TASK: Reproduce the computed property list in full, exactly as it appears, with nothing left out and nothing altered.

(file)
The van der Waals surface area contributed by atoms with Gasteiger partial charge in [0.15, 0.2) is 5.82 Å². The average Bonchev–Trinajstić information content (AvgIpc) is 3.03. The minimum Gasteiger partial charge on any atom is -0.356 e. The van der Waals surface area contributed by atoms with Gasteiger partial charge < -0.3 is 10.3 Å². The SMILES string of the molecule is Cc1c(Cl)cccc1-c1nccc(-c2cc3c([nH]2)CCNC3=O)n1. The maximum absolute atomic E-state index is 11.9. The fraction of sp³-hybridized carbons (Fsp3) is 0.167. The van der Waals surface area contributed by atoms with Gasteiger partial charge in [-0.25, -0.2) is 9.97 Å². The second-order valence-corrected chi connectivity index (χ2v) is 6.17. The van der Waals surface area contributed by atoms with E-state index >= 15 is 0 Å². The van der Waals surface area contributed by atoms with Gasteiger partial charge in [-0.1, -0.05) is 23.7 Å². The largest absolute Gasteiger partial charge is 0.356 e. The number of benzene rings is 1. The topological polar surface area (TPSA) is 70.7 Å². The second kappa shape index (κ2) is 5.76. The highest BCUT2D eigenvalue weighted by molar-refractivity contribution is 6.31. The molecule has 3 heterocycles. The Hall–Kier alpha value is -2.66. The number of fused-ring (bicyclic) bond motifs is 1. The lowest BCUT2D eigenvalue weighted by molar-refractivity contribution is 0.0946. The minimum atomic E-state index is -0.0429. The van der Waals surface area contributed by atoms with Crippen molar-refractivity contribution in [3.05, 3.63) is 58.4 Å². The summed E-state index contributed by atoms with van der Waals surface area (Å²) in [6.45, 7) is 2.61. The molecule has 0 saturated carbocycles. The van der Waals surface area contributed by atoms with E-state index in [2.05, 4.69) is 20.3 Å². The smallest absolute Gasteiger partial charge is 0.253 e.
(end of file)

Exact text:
The van der Waals surface area contributed by atoms with Gasteiger partial charge in [0.15, 0.2) is 5.82 Å². The average Bonchev–Trinajstić information content (AvgIpc) is 3.03. The minimum Gasteiger partial charge on any atom is -0.356 e. The van der Waals surface area contributed by atoms with Gasteiger partial charge < -0.3 is 10.3 Å². The SMILES string of the molecule is Cc1c(Cl)cccc1-c1nccc(-c2cc3c([nH]2)CCNC3=O)n1. The maximum absolute atomic E-state index is 11.9. The fraction of sp³-hybridized carbons (Fsp3) is 0.167. The van der Waals surface area contributed by atoms with Gasteiger partial charge in [-0.25, -0.2) is 9.97 Å². The second-order valence-corrected chi connectivity index (χ2v) is 6.17. The van der Waals surface area contributed by atoms with E-state index >= 15 is 0 Å². The van der Waals surface area contributed by atoms with Gasteiger partial charge in [-0.1, -0.05) is 23.7 Å². The largest absolute Gasteiger partial charge is 0.356 e. The number of benzene rings is 1. The topological polar surface area (TPSA) is 70.7 Å². The second kappa shape index (κ2) is 5.76. The highest BCUT2D eigenvalue weighted by molar-refractivity contribution is 6.31. The molecule has 3 heterocycles. The Hall–Kier alpha value is -2.66. The number of fused-ring (bicyclic) bond motifs is 1. The lowest BCUT2D eigenvalue weighted by molar-refractivity contribution is 0.0946. The minimum atomic E-state index is -0.0429. The van der Waals surface area contributed by atoms with Crippen molar-refractivity contribution in [3.05, 3.63) is 58.4 Å². The summed E-state index contributed by atoms with van der Waals surface area (Å²) in [6.45, 7) is 2.61. The molecule has 0 saturated carbocycles. The van der Waals surface area contributed by atoms with E-state index in [2.05, 4.69) is 20.3 Å². The smallest absolute Gasteiger partial charge is 0.253 e.